From Translation Studies and audiovisual translation to media accessibility: Some research trends

Aline Remael, Nina Reviers and Reinhild Vandekerckhove

Recent developments in Translation Studies and translation practice have not only led to a profusion of approaches, but also to the development of new text forms and translation modes. Media Accessibility, particularly audio description (AD) and subtitling for the deaf and hard-of-hearing (SDH), is an example of such a ‘new’ mode. SDH has been evolving quickly in recent decades and new developments such as interlingual SDH and live subtitling with speech recognition bring it closer to established forms of translation and interpreting. On the one hand, interlingual SDH reintroduces Jakobson’s (1959) ‘translation proper’ while the use of speech recognition has led to the creation of a hybrid form that has affinities with both subtitling and interpreting. Audio description, for its part, cannot even be fitted into Jakobson’s ‘intersemiotic translation’ model since it involves translation from images into words. Research into AD is especially interesting since it rallies methods from adjacent disciplines, much in the same way that Holmes ([1972] 1988) described TS when it was a fledgling discipline. In 2008, Braun set out a research agenda for AD and the wealth of topics and research approaches dealt with in her article illustrate the immense complexity of this field and the work still to be done. Although AD and SDH research have developed at different paces and are concerned with different topics, converging trends do appear. Particularly the role of technology and the concept of multimodality seem to be key issues. This article aims to give an overview of current research trends in both these areas. It illustrates the possibilities of technology-driven research – particularly popular in SDH and live-subtitling research – while at the same time underlining the value of individual, human-driven approaches, which are still the main ‘modus operandi’ in the younger discipline of AD where much basic research is still required.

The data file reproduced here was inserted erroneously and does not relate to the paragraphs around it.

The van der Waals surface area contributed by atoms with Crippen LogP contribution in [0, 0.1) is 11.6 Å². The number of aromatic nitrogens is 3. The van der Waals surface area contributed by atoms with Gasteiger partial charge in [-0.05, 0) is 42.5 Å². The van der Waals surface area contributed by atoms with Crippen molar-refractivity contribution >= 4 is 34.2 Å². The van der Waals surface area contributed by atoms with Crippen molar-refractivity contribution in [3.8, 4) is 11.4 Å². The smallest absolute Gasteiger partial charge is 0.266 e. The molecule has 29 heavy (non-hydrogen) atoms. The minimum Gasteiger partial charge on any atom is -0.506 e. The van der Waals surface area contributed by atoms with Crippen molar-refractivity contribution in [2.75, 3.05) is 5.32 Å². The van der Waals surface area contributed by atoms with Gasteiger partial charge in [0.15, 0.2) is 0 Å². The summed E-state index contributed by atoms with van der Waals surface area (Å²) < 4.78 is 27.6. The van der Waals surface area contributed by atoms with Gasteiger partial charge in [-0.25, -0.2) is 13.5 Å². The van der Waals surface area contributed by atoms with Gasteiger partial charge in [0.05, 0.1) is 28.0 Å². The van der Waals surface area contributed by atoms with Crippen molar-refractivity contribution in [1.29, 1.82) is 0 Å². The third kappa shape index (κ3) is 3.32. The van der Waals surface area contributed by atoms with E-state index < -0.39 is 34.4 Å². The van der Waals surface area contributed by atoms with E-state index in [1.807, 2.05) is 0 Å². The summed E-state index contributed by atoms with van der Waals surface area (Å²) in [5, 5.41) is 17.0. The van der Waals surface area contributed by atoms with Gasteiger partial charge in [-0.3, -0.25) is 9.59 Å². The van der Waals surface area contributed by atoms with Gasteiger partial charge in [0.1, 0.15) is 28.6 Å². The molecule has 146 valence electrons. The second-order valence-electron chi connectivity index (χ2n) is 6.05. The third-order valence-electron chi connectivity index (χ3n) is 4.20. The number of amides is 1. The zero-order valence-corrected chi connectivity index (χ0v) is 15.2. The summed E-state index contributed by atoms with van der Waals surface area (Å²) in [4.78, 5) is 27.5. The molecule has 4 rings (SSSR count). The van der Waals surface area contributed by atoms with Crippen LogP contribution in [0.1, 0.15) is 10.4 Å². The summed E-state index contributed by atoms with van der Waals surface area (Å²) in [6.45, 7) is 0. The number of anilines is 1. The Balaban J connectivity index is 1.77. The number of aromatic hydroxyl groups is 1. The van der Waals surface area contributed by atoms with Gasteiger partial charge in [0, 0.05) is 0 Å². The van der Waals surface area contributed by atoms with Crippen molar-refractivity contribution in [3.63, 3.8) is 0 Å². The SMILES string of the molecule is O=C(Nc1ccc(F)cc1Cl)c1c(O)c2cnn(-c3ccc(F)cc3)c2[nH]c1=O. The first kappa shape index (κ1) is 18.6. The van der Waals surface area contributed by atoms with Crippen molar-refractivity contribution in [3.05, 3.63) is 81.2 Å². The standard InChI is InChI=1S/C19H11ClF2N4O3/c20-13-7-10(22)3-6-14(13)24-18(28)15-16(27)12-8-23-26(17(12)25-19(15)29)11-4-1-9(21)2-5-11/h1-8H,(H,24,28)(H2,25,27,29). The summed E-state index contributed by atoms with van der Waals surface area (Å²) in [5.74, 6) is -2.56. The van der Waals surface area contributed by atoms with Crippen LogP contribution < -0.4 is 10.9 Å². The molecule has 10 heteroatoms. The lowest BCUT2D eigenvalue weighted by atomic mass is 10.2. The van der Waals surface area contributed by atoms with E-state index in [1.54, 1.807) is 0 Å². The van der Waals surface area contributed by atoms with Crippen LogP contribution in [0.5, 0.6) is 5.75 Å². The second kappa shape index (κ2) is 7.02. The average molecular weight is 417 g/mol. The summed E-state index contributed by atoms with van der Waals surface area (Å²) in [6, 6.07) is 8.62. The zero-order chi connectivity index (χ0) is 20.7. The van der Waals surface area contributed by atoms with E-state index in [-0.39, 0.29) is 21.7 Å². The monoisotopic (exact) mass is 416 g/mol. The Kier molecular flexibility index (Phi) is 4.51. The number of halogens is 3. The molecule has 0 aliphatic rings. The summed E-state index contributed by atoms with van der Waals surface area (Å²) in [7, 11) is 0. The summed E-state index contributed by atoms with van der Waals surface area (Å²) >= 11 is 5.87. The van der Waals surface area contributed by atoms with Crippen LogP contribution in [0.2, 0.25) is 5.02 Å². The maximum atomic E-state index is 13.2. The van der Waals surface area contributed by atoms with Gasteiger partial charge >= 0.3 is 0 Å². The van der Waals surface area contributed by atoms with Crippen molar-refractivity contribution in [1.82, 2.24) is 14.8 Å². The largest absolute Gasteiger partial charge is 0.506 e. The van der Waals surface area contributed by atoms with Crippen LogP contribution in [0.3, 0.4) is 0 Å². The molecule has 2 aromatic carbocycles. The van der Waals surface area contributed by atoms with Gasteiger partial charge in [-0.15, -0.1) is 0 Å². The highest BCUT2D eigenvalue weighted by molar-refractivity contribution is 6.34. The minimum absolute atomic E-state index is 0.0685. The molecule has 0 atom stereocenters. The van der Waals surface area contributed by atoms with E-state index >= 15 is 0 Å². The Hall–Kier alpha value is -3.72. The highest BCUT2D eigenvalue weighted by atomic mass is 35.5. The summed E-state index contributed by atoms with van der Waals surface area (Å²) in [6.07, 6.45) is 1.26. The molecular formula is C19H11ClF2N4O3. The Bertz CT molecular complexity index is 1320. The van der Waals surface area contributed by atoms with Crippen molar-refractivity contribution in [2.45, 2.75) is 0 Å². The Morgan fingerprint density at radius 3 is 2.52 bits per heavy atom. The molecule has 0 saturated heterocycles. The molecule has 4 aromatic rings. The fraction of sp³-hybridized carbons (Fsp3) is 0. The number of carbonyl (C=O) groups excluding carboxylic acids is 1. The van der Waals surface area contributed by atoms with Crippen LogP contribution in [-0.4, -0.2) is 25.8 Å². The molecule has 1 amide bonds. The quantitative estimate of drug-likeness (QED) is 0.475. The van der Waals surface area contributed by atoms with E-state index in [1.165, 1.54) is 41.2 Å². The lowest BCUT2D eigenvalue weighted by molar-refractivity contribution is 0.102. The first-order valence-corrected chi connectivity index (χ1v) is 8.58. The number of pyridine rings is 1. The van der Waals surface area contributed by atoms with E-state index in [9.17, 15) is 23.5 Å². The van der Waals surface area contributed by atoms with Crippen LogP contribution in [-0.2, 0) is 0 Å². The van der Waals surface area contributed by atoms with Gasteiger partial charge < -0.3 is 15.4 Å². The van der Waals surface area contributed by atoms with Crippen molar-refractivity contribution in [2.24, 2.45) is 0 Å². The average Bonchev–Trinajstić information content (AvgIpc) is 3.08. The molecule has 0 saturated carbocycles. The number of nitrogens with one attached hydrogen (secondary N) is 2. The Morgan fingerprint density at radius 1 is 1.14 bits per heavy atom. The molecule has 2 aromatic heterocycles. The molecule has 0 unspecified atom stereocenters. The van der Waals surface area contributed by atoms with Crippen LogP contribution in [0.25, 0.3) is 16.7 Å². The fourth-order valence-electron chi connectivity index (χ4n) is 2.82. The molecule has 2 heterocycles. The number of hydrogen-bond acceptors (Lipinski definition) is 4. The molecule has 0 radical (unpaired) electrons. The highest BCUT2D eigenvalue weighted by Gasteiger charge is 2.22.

Table of contents

Translation Studies (TS) has gone through many turns since Holmes presented his seminal outline on “The Name and Nature of Translation Studies” in 1972. Today the ‘technological turn’ appears to be dominant in TS, but research foci and their related research methods and questions are, to a large extent, accumulative phenomena. This accruement of approaches goes hand in hand with an increasing number of variables, mostly connected to digitization and the proliferation of target readers or audiences with different requirements. One central feature of this evolution is the ‘explosion’ of the boundaries of text (written and/or spoken) and the related ongoing development of new text forms and (their) translation modes.

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